Inside Europe: The inside take on European affairs May 13, 2010

from Inside Europe· ·

On today's program: Finding the cure to the Greek crisis - Latvia's long road to recovery - EU presses on with single sky policy - Are Turkey's imams striking the right chord? - Yugo-nostalgia: remembering Tito - Commemorating the liberation of Dachau - Stalin's legacy in Russia - European attempts to ban the burqa - Redefining motherhood in France - The godmother takes on the mafia.Finding the cure to the Greek crisisDespite the large-scale social unrest and plans for further strikes, the Greek government has passed a bill which will introduce tough new austerity measures.The measures are seen as crucial ...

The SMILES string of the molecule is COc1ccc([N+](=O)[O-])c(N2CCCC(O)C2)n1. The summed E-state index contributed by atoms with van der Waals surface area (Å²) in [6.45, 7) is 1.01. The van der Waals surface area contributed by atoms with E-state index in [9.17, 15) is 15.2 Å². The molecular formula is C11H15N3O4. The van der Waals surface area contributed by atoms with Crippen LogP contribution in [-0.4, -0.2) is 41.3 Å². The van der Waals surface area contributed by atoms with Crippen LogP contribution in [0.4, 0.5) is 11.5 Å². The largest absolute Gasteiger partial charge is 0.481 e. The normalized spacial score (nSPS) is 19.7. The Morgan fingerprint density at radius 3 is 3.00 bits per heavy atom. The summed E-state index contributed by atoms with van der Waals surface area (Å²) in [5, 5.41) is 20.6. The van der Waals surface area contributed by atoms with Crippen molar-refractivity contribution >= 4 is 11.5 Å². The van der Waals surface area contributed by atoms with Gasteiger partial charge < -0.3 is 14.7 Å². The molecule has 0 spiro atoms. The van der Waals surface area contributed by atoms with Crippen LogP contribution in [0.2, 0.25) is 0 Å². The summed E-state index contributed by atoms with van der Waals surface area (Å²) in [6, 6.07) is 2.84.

On today's program: Finding the cure to the Greek crisis - Latvia's long road to recovery - EU presses on with single sky policy - Are Turkey's imams striking the right chord? - Yugo-nostalgia: remembering Tito - Commemorating the liberation of Dachau - Stalin's legacy in Russia - European attempts to ban the burqa - Redefining motherhood in France - The godmother takes on the mafia.Finding the cure to the Greek crisisDespite the large-scale social unrest and plans for further strikes, the Greek government has passed a bill which will introduce tough new austerity measures.The measures are seen as crucial to pulling Greece back from bankruptcy. And they're necessary for the country to qualify for more than 110 billion euros in bail-out loans from the IMF and governments in the eurozone. But how is the government going to convince the population that there's no alternative to massive cuts? Helen Seeney put that question to Ilias Siakantaris, a business journalist with SKAI TV in Athens. Latvia's long road to recoveryThe Baltic state of Latvia, which has the highest unemployment in the European Union, is gradually starting to recover from its economic crisis. In order to receive an international bailout of 7.5 billion euros the country has slashed wages and spending in the public sector and has also raised taxes. The government is confident that Latvia’s economy has stabilized and the country is coming out of recession. Gederts Gelzis has this report from Riga. EU presses on with single sky policyEuropean Union transport ministers have been meeting in Brussels for crisis talks on how to respond to the ongoing threat of volcanic ash from Iceland that disrupted air travel for a whole week last month.The meeting came amid fresh travel chaos this week because of a new volcanic ash cloud. Nina-Maria Potts has the details.Are Turkey's imams striking the right chord?The call to prayer or ezan, is one of the most potent symbols of the Islamic faith. But it also can be a potent source of noise pollution if sung badly.At least that's the view of the head of religious affairs in Istanbul, Turkey's largest city. And now a project is underway to stamp out bad singing in the city's 3,000 mosques. Dorian Jones has this report from Istanbul. Yugo-nostalgia: remembering TitoTuesday marked the 30th anniversary of the death of former Yugoslav leader Josip Broz Tito. And he hasn't been forgotten.In Croatia, Serbia, Bosnia, Slovenia, Macedonia and Montenegro, his supporters paid tribute to him and reflected on the bloody break-up of Yugoslavia since his death. In this Postcard from Belgrade, Mark Lowen looks at the phenomenon of Yugo-nostalgia and why Tito is still remembered fondly.Commemorating the liberation of DachauA memorial ceremony has been held at the former concentration camp of Dachau in Bavaria to commemorate its liberation 65 years ago. The camp opened in May 1933 and was one of the first Nazi concentration camps.It remained open until American troops arrived there on April 29th, 1945. Among the invited guests at last Sunday’s ceremony were survivors from more than 20 countries as well as those who liberated them. Mariana Schroeder was there and has this report.Stalin's legacy casts a shadow on Russian victory day celebrationsThis Sunday Russians are celebrating the 65th anniversary of their victory over Nazi Germany. There had been plans to display posters of Joseph Stalin on the streets of Moscow as part of the celebrations.That prompted a backlash from human rights activists and the idea was shelved. But it illustrates the controversy that still surrounds Stalin, his wartime role and his achievements as Soviet leader. Geert Groot Koerkamp has more from Moscow.Lifting the veil: European attempts to ban the burqaItalian police have fined a Muslim woman 500 euros for wearing a burqa, or full Islamic veil, in public. In Switzerland, a canton has passed legislation preparing the groundwork for a possible ban. And in Germany, a senior member of the European Parliament has called for the burqa to be banned throughout Europe.These are just the latest in a wave of sanctions against this garment. Last week, Belgium's lower house of parliament approved a ban on the burqa in public although the bill still needs to go through the upper house. The French government is drafting a similar bill. So what's prompted this European crackdown on the burqa at this particular point in time? Helen Seeney put that question to Shada Islam, a senior analyst at the European Policy Centre in Brussels.Redefining motherhood in FranceIt's Mother's day on Sunday, and mums in many countries around the world will be hoping for a break from the washing up and the office.The French philosopher Elisabeth Badinter has just written a book about this generation of mums which is faced with increasing pressure to juggle motherhood with careers. Badinter says that extra workload can mean a regression of women's rights. Genevieve Oger has been finding out more in Paris.The godmother takes on the mafiaAn 81-year-old woman living in Palermo and known as the godmother is standing up to Mafia extortionists.Business owners in Sicily are often forced to pay protection money known as pizzo, which is Sicilian for the beak of a chicken. Some refuse to advertise because they fear the Mafia will come calling. But they also risk getting a knock on the door from a woman who may push them to do the right thing. Nancy Greenleese has more from Palermo.